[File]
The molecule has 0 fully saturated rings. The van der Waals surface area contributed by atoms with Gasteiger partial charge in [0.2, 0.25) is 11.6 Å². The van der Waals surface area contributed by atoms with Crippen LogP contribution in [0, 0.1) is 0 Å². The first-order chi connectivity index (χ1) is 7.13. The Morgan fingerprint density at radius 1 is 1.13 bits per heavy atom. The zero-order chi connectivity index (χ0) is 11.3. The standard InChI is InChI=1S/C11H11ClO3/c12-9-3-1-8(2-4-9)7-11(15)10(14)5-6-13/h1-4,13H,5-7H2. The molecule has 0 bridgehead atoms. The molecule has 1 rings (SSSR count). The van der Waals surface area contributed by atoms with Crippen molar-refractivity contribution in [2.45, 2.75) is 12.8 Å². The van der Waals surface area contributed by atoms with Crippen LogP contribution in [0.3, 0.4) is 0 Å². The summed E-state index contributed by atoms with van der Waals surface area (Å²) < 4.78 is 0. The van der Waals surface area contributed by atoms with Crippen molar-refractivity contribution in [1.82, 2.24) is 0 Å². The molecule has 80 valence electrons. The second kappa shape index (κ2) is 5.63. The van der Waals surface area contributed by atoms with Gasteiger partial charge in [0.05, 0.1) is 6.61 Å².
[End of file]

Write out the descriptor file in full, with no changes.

The molecule has 0 fully saturated rings. The van der Waals surface area contributed by atoms with Gasteiger partial charge in [0.2, 0.25) is 11.6 Å². The van der Waals surface area contributed by atoms with Crippen LogP contribution in [0, 0.1) is 0 Å². The first-order chi connectivity index (χ1) is 7.13. The Morgan fingerprint density at radius 1 is 1.13 bits per heavy atom. The zero-order chi connectivity index (χ0) is 11.3. The standard InChI is InChI=1S/C11H11ClO3/c12-9-3-1-8(2-4-9)7-11(15)10(14)5-6-13/h1-4,13H,5-7H2. The molecule has 0 bridgehead atoms. The molecule has 1 rings (SSSR count). The van der Waals surface area contributed by atoms with Crippen molar-refractivity contribution in [2.45, 2.75) is 12.8 Å². The van der Waals surface area contributed by atoms with Crippen LogP contribution in [0.3, 0.4) is 0 Å². The summed E-state index contributed by atoms with van der Waals surface area (Å²) < 4.78 is 0. The van der Waals surface area contributed by atoms with Crippen molar-refractivity contribution in [1.82, 2.24) is 0 Å². The molecule has 80 valence electrons. The second kappa shape index (κ2) is 5.63. The van der Waals surface area contributed by atoms with Gasteiger partial charge in [0.05, 0.1) is 6.61 Å².